Wednesday, February 4, 2015

Focke-Wulf Fw-191


During the winter of 1939-40, the Reichsluftfahrtministerium issued a specification for what was, known as the "B" medium bomber. This bomber had to possess a radius of action covering the whole of the British Isles from French or Norwegian bases, a pressurised crew compartment, remotely controlled defensive armament, the ability to perform the dive-bombing role, a maximum speed of 370 m.p.h., and a bomb load of 8,820 lb.

The specification was issued to several aircraft manufacturers, and four companies received development contracts : Arado for the Ar 340, Junkers for the Ju 288, Dornier for the Do 317, and Focke-Wulf for the Fw 191. During the early months of 1940, the RLM made a final selection from the four competitive designs, abandoning the Ar 340, allocating low development priority to the Do 317, and giving full backing to the development of the Ju 288 and the Fw 191.

The Focke-Wulf design embodied several novel features, and all systems were electrically-operated. In fact, the aircraft employed so many small electric motors that it was quickly dubbed the "Flying Power Station." The design of the Fw 191 was the work of a team led by Dipl. Ing. Kosel, who had previously developed the Fw 186 gyroplane and the Fw 189 army co-operation monoplane, and construction of the first of six prototypes, the Fw 191VI, commenced in the spring of 1940. At the time of the Fw 191 's design, Junkers had promised the availability of the 2,500 h.p. Jumo 222 engine for installation, but continual teething troubles had bogged down the development of this engine, and when the Fw 191V1 made its first flight tests early in 1942, with Dipl. Jng. Melhorn at the controls, power was provided by a pair of.BMW 801A engines rated at 1,600 h.p. for take-off and 1,380 h.p. at 15,100 ft.

The Fw 191V1 followed standard German practice in concentrating its crew of four in the fuselage nose. This compartment was to be pressurised in the production version, and aft of the crew compartment was the bomb bay, which could house a maximum load of 8,820 lb. A further 4,400 lb. of bombs or a pair of LT950 glider torpedoes could be carried underwing, between the fuselage and engine nacelles. Above the bomb bay were the main fuselage fuel tanks, which, together with tanks in the inboard wing sections, were sufficient for a range of 2,200 miles. The fuselage, which was basically of circular section, had an overall length of 64 ft. 4 3/4 in., and carried the 85 ft. 3 1/2in. wing in high-mid position. The exceptionally stalky main under-carriage legs retracted backwards, the large wheels turning through ninety degrees to lie flat in the shallow engine nacelles.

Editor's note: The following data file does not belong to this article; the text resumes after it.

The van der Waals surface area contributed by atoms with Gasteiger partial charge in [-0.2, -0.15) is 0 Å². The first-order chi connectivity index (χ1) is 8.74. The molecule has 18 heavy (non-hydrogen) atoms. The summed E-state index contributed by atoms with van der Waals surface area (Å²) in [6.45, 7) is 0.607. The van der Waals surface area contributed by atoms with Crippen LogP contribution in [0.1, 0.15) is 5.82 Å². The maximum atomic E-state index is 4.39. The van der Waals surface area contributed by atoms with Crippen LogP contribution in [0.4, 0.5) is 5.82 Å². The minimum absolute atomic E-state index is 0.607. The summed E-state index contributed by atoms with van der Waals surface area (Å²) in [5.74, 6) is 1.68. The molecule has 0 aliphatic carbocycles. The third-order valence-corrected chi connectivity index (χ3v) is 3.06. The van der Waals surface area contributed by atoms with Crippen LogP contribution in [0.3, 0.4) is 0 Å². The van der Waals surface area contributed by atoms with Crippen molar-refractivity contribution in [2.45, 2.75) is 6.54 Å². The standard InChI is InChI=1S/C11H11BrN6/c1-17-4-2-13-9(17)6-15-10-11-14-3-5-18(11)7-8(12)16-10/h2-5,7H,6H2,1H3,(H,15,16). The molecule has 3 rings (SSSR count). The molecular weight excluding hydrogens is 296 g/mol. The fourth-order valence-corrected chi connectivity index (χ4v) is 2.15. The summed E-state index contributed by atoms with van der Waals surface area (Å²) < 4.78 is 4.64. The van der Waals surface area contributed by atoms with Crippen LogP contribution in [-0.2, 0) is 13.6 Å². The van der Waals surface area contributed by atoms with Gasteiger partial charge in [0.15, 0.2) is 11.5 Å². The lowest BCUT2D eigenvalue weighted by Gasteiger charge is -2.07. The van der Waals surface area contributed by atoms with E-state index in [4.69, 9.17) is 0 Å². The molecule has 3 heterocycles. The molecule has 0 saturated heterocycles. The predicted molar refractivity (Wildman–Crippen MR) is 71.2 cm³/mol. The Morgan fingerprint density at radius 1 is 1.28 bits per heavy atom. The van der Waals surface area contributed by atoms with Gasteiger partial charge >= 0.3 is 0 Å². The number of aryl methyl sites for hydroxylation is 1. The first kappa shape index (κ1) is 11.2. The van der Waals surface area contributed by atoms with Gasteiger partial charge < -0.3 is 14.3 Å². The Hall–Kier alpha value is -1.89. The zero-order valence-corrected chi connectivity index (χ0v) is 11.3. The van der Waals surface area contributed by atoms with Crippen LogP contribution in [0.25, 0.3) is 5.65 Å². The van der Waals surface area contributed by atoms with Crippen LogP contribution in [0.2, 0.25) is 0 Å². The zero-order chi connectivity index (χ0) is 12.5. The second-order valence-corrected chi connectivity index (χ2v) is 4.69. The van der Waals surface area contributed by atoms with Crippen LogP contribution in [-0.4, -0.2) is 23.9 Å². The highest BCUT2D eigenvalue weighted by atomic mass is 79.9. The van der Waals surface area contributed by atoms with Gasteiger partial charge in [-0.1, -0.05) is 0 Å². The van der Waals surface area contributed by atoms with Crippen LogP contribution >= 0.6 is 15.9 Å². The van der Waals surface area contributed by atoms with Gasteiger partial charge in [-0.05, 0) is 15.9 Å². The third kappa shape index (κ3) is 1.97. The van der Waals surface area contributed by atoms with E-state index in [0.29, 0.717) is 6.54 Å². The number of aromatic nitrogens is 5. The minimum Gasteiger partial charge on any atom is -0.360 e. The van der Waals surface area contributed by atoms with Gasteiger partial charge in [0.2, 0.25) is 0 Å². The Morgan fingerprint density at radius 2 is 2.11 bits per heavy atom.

While the Fw 191V1 was, in fact, unarmed, it carried mock-ups of the remotely-controlled turrets that were proposed for the production Fw 191A bomber. A chin turret was to have contained twin 7.9-mm. MG 81 machine guns, the remotely-controlled dorsal and ventral barbettes were to have each contained one 20-mm. MG 151 cannon and two MG 81 machine guns, and two small barbettes placed at. the extremities of the engine nacelles were to have housed two MG 81 machine guns each. The dorsal and engine barbettes were to have been controlled by the radio operator and the ventral barbette by the flight engineer.

The first prototype had made ten flight tests by the time that it was joined by the Fw 191V2, but with an all-up weight of some 50,700 lb., it was seriously underpowered, the numerous small electric motors were a constant source of failure, and the combined landing flap and dive brake, known as the "Multhopp- Klappe," suffered serious flutter problems. In fact, flight tests were so disappointing that, after ten hours of flying, further flight development was abandoned and work on the third, fourth and fifth prototypes cancelled. Dipl. Ing. Kosel had continually complained to the RLM about the foolishness of their insistence that the Fw 191 should employ all-electric systems which were inadequately developed and the source of many of the Fw 191's teething troubles. Finally, permission was given to complete the sixth prototype, the Fw 191V6, with hydraulic systems. The Fw 191V6 was powered by a pair of early Jumo 222 engines, but, at 2,200 h.p., these offered considerably less power than had been anticipated.

The aircraft was flown for the first time in the spring of 1943 by Flugkapitan Sander, but tests results were little improved over those obtained with the first two machines. After limited testing at Delmenhorst, the Fw 191V6 was transferred to Wenzendorf, but this was destined to be its last flight, for, as it was becoming increasingly obvious that the Jumo 222 would never be a reliable engine owing to the lack of high quality materials, and as no suitable alternative engine offered itself, the RLM had decided to cancel the "B" medium bomber programme.

Focke-Wulf had earlier proposed the Fw 191B with Daimler- Benz DB 605L engines, but these only offered 1,700 h.p. for take-off and emergency, and there was little possibility of attaining the original performance requirements. Thus, after the cancellation of the Fw 191A programme, a simplified version of the basic design, the Fw 191 C, was offered. Featuring no pressurisation and abandoning the complex system of remote1y- controlled gun barbettes in favour of manually-operated guns, the Fw 191C was to have been powered by four Jumo 211F, D8 601E or DB 605A engines, but this variant never progressed further than the drawing board.

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